A: Pres­id­ent Obama issued a direct­ive in 2012 (Pres­id­en­tial Policy Direct­ive 19, or PPD-19) requir­ing IC agen­cies* to provide employ­ees with protec­tion from retali­ation if they disclose clas­si­fied inform­a­tion that would meet the criteria for a “protec­ted disclos­ure” under the WPA to a super­visor, their agency head, the relev­ant Inspector General, or the Director of National Intel­li­gence. But the direct­ive leaves several gaps:

  • It does not apply in cases where the head of an agency determ­ines that an employee should be fired for national secur­ity reas­ons.
  • It does not apply to persons in posi­tions of a “confid­en­tial, policy-determ­in­ing, poli­cy­mak­ing, or policy-advoc­at­ing char­ac­ter,” or to members of the Armed Forces.
  • If disclos­ures through approved govern­ment chan­nels prove unsuc­cess­ful, there is no provi­sion for disclos­ure outside the agency or intel­li­gence commit­tees.

This last point is partic­u­larly import­ant. The direct­ive could facil­it­ate trans­par­ency in instances where one employee is aware of another employ­ee’s rogue miscon­duct, but is unlikely to have much effect in cases where the agency itself is compli­cit in the wrong­do­ing and the intel­li­gence commit­tees are not will­ing to inter­fere.


Q: When Can a Whis­tleblower Be Prosec­uted?

A: Contrary to popu­lar belief, the fact that a person’s disclos­ures might be protec­ted under the WPA, ICWPA, or PPD-19 does not consti­tute a defense against crim­inal prosec­u­tion. It merely shields the employee from being fired or other forms of adverse person­nel action.

Many of the more severe crim­inal penal­ties for disclos­ing national secur­ity inform­a­tion have histor­ic­ally required some level of intent to harm the United States, which is unlikely to be present in cases of whis­tleblow­ing. Unfor­tu­nately, recent judi­cial opin­ions have gener­ated consid­er­able uncer­tainty about this require­ment.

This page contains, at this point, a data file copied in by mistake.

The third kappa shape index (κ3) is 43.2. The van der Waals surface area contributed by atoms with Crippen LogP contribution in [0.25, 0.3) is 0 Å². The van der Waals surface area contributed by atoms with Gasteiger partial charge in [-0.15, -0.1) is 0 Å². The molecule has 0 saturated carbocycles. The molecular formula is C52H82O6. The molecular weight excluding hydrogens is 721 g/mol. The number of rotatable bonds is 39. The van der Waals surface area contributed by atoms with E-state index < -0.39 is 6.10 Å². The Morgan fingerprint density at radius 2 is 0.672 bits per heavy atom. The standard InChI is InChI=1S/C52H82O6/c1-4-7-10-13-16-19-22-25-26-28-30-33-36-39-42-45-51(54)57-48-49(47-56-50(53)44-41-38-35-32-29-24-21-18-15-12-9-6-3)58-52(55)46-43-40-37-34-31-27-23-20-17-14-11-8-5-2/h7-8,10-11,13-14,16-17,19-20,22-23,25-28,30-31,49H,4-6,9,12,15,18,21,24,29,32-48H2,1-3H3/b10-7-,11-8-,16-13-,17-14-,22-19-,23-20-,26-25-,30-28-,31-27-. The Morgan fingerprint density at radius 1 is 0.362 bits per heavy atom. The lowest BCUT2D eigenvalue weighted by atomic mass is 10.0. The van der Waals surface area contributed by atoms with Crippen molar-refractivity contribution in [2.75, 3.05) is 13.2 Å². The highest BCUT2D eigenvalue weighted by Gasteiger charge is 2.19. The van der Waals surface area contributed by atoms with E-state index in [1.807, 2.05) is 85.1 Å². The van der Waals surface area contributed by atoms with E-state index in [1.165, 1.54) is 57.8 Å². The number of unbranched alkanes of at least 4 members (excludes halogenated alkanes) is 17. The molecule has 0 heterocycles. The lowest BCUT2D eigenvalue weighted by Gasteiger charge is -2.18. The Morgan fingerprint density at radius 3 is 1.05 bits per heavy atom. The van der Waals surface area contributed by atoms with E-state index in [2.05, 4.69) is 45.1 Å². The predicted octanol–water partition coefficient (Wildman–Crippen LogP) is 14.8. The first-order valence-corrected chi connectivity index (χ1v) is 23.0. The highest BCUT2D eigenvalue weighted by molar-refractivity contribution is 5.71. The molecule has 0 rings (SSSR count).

Most notably, the Espi­on­age Act, which was enacted to punish spies and trait­ors during World War I, prohib­its disclos­ures of national defense inform­a­tion in cases where the person making the disclos­ure has “reason to believe” it could injure the national defense or give advant­age to a foreign coun­try. As recently as 2006, a federal judge inter­preted this language to require the govern­ment to prove “bad faith” on the part of the defend­ant. The judges in the cases of John Kiriakou and Brad­ley Manning, however, disagreed, declar­ing that the defend­ant’s subject­ive intent is irrel­ev­ant. Another judge recently threw the case law into even deeper confu­sion: She held that the govern­ment does not even need to demon­strate that the disclos­ure would be “poten­tially damaging to the United States or useful to an enemy of the United States.”  These rulings further open the door to crim­inal prosec­u­tions against indi­vidu­als who meet the stat­utory defin­i­tion of whis­tleblowers.


* The FBI has its own regu­lat­ory whis­tleblower system and thus is excluded from PPD-19’s cover­age. The FBI’s system suffers from a number of flaws, as discussed here: http://www.whis­tleblowers.org/stor­age/whis­tleblowers/docs/Blog­Docs/2013–02–04-memo-changesto­part27.pdf.